His owner Paul Lanskey watched on as an air of disinterest fell over the Inglis Sales, with his young horse being passed in on a low bid of $45,000.
It was $15,000 under what he wanted, and so the Noosa businessman put Vow and Declare back in the float and drove him home.
The horse was sired by the stallion Declaration Of War out of the dam Geblitzt, and Lanskey had had some track success with the horse’s half-brother Lycurgus.
He’d named the horse after his father, who was known to disappear to the pub on the odd occasion and then announce on his return “I vow and declare I only had six beers”, Lanskey decided to take a punt on his racing chances.
Lanskey offered shares in a syndicate to family and friends, signing up 13 owners who were happy to give the “clumsy” Vow and Declare a go.
One of those investors was Mr Lanskey’s nephew, Anthony Lanskey, the principal of Gympie State High School, who roped in one of his old mates, the town’s deputy mayor Bob Leitch.
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Over the coming year, at his first three races, Vow and Declare looked to be something of a disappointment and hopes weren’t overly high for his career.
“He didn’t run a place in his first couple of runs,” Anthony Lanskey told the Gympie Times.
But trainer Danny O’Brien sensed he was on to something special, telling The Age recently that the horse had clear “class and a bit of stamina”.
Just over 12 months ago, that promise he sensed was put on full display.
“It wasn’t until he won on Oaks Day this time last year that we thought, ‘hang on, we might have something good on our hands here’,” Anthony Lanskey said.
That punt, as well as the gamble of those 13 owners who backed a horse that no-one wanted at the Inglis Sales in 2017, has paid off with today’s sensational Melbourne Cup win.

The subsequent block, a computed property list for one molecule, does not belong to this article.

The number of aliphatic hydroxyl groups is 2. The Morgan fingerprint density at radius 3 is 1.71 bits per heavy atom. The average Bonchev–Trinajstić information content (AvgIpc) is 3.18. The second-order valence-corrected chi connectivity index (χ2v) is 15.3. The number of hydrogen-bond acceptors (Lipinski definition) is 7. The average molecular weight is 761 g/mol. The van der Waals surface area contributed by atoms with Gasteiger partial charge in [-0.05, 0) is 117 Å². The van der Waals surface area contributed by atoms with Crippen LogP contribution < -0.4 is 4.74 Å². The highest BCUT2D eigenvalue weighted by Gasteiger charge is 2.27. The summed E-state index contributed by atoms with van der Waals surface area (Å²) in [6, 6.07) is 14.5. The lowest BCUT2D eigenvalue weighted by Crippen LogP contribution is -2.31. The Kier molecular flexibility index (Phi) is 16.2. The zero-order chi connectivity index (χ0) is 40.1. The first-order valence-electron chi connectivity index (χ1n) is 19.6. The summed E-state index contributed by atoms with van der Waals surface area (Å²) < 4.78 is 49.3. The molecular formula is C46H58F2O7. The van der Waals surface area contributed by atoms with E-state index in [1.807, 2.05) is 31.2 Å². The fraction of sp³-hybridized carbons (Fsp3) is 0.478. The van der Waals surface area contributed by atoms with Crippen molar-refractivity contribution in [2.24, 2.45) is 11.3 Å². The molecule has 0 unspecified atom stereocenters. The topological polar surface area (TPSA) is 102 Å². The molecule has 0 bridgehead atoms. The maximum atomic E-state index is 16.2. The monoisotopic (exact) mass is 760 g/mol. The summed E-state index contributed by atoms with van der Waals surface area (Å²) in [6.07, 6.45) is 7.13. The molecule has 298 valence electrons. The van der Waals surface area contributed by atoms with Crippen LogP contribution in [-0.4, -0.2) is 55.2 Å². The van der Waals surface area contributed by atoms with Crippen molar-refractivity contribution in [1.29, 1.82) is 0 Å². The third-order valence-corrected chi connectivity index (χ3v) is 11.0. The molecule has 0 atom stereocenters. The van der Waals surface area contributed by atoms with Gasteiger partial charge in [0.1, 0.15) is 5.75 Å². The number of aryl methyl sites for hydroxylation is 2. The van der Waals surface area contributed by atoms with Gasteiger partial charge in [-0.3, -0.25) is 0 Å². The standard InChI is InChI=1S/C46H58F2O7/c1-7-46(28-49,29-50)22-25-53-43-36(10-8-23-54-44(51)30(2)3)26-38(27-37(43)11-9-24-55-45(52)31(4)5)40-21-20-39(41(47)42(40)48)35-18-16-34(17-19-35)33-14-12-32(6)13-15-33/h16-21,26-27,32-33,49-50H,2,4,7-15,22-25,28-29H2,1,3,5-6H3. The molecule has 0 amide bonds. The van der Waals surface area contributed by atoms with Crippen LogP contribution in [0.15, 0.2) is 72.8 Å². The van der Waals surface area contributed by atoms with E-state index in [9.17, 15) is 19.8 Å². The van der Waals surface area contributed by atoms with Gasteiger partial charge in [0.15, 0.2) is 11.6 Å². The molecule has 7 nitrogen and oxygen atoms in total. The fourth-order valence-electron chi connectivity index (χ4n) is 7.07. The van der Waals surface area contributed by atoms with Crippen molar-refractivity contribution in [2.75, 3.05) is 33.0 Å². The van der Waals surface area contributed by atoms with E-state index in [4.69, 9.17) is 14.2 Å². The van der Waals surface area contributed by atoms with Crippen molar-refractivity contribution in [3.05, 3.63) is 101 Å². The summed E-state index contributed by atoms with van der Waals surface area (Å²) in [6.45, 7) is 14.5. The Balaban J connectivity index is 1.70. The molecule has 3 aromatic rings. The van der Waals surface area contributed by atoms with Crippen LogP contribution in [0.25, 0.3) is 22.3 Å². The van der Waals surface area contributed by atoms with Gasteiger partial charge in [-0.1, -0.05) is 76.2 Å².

At the weekend, in an interview with the Herald Sun, O’Brien was confident in the four-year-old’s chance at the Cup, although conceded it was a strong international field.
“This is the one … it is a very elusive target, more and more so with the internationalisation of the race in the last decade,” O’Brien said.
“There are very few Australian connections that even get a look at it these days.”
Today’s win, described as “one for the ages”, came about in large part because the horse “ticks every box”, O’Brien said.
“He is bred in Australia, he is owned by Australians, he is ridden (Craig Williams) and trained by Australians, I think he is the only one in the race who can say that.”
Vow and Declare’s owners will now share in the massive $4.4 million prize.
“We’ve only got a small piece of it, but have been enjoying the ride for sure,” Anthony Lanskey told the Gympie Times yesterday.
“It’s been a bit of a whirlwind really and its gone pretty quickly.”
Of Vow and Declare’s personality, he said: “He’s a very quiet animal and the people that handle him love him and he’s a really nice horse. He is a pretty versatile character and is a relaxed horse.”
Racing website Punters says prior to today, Vow and Declare’s career winnings were $1.07 million.
“He has proven a profitable horse for the punters over the journey. If you had backed Vow And Declare throughout his career you’d have achieved a 87 per cent return on investment.”